The French president Emmanuel Macron has already done the easy part.
In one year he’s gone from being a former banker dismissed as a “chancer” and a “maverick” to France’s head of state in his new home at the Elysée Palace, and the head of a party with an imposing majority in the French parliament.
His next task however is considered to be far harder: reforming the notoriously rigid French labour market.
Macron believes that the key to tackling France’s stubbornly high unemployment of close to 10 percent is injecting flexibility into the country’s rigid labour code — at the risk of sparking mass worker protests.
While his plans have leftist trade unions seething and warning of mass street protests, the leaders of France’s big companies are unsurprisingly right behind him.
“We need to get going quickly,” said Pierre Gattaz, president of France’s employers federation Medef, an organisation that is reviled by many among France’s hard left.
(Pierre Gattaz – right – leaving the Elysée Palace after talks with Macron. AFP)
“France won’t have another opportunity. Now we have no option,” Gattaz told members of the Anglo-American Press Association in Paris including The Local.
“The whole world, the business leaders in America, the UK, China, Africa say France must carry out reforms, the biggest priority being reforming the labour market,” Gattaz said.
Gattaz and his fellow business chiefs at Medef are pleased with Macron’s economic programme, albeit, they would have preferred it if the conservative candidate François Fillon, dubbed France’s Maggie Thatcher due to his promise to impose liveral reforms and cut public spending, hadn’t been crippled by a fake jobs scandal.
Macron’s government wants to give bosses more power to negotiate conditions with workers at the company level and also wants to cap the severance pay awarded by labour courts.
But a similar law passed by the Socialist government in which Macron served sparked months of sometimes violent protests and sporadic strikes, during which uncollected rubbish piled up on the streets of Paris.
The president risks more controversy by wanting to fast-track the reforms through parliament using executive orders, a move Gattaz is fully behind.
To get trade unions on board, the government launched negotiations within days of Macron’s election, which are set to continue throughout the summer.
But he will have little breathing room.
Much of the resistance towards the previous government’s labour law reforms stemmed from fears over the loss of workers’ rights with laws relaxed to make it easier to lay off staff and the power of France’s trade unions undermined.
Although the IMF said the reforms didn’t go far enough many of those who were against it feared it was a step towards a liberalized labour market along the lines of the US or the UK, home to the famous zero hours contracts.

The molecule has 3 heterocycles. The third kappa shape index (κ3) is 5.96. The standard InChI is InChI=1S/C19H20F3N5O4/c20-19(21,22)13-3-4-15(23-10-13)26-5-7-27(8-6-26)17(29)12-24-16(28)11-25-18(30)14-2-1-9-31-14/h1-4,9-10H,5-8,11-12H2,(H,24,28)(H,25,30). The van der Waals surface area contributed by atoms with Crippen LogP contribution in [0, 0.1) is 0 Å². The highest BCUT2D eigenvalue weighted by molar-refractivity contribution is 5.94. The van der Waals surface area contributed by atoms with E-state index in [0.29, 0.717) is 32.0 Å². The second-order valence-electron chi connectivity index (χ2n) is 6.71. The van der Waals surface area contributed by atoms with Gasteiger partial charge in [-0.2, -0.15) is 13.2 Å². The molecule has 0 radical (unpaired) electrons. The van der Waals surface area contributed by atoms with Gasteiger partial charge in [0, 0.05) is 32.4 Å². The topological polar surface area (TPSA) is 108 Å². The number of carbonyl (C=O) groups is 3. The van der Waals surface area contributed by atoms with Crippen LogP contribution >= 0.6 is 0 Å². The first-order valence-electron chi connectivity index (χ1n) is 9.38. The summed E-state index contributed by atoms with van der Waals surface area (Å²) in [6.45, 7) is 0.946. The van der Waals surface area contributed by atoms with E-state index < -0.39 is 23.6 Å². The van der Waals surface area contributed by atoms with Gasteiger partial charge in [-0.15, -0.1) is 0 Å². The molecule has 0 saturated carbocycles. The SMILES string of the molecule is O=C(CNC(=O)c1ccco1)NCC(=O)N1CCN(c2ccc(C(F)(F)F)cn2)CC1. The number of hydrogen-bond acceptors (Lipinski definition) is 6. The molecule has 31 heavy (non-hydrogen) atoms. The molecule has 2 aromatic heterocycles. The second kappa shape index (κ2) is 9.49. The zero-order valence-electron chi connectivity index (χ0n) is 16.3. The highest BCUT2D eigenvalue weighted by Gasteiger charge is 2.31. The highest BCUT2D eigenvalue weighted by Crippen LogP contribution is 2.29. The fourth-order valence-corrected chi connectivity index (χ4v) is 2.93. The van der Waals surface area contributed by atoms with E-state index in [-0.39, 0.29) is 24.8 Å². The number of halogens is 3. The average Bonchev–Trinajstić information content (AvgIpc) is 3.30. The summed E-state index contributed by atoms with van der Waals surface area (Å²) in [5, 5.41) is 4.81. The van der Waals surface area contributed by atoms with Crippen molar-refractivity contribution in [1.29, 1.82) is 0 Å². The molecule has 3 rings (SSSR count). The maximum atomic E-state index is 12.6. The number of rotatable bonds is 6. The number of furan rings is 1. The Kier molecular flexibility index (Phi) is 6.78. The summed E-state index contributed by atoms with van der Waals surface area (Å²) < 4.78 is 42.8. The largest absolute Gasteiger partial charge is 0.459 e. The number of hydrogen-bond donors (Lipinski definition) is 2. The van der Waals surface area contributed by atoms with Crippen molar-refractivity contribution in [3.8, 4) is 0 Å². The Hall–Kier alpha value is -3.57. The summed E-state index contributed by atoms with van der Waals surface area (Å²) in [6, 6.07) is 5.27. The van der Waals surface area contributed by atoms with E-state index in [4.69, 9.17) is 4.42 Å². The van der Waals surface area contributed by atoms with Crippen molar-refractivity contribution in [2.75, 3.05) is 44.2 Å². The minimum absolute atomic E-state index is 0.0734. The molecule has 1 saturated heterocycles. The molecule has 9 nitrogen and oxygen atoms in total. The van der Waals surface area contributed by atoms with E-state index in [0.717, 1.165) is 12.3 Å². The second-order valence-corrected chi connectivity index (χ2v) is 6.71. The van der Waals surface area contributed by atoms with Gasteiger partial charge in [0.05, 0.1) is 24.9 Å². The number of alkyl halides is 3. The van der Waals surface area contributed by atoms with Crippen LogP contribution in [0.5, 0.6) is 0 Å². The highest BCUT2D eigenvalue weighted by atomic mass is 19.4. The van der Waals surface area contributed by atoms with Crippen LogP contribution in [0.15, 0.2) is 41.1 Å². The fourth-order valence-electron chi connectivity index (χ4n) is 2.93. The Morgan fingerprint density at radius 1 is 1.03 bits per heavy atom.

Gattaz said he didn’t see the ultra-liberalised US, UK model as the right one for France.
“It’s too far from the French culture,” he told The Local and other members of the Anglo-American Press Association in Paris.
“Maybe France will get there in 20 or 30 years time,” Gattaz said. “But I don’t think it’s the right model.”
He believes France should aim for a “midway point” that ensures “flexibility and security” along the lines of the Danish model.
He wants France to develop a “profoundly humane” model that promotes a “sense of work” and “motivation” among French employees.
But Gattaz said the French needed to learn they their jobs couldn’t be guaranteed for life.
“They need to take into account that if the company needs to adapt then sometimes they are forced to leave that company.
“But that it won’t be a tragedy because their training and their experience means they can bounce back quickly.”
While the bosses leader believes the UK model is perhaps too flexible and does not provide enough security he did argue the benefits to workers of having the kind of low unemployment rate seen in Britain in recent years.
“When you have a labour market that is blocked like that in France where there is 10 percent unemployment the balance of power favours companies,” he said.
“But when you have a labour market with three percent unemployment like in London then it’s the workers who have the power. Because the worker can decide to quit their job if they don’t like it and find another one the next morning.”
But many French workers will need convincing and most analysts expect there to be months of protests ahead.
The defeated presidential candidate Jean-Luc Melenchon, head of the hard left France Insoumise (France Unbowed) party has positioned himself as the defacto leader of the opposition to Macron’s promised labour reforms.
Gattaz compared Mélénchon to the former Venezuelan leader Hugo Chavez who “left his country” in ruins.
But the bosses federation chief did warn that Mélénchon and France’s other big anti-establishment figure could threaten power in the next presidential election if Macron does not ensure there’s more flexibility in France’s labour market.
“If there are no reforms then in 2022 then we will have Marine Le Pen and Mélénchon in the second round of the election,” he said.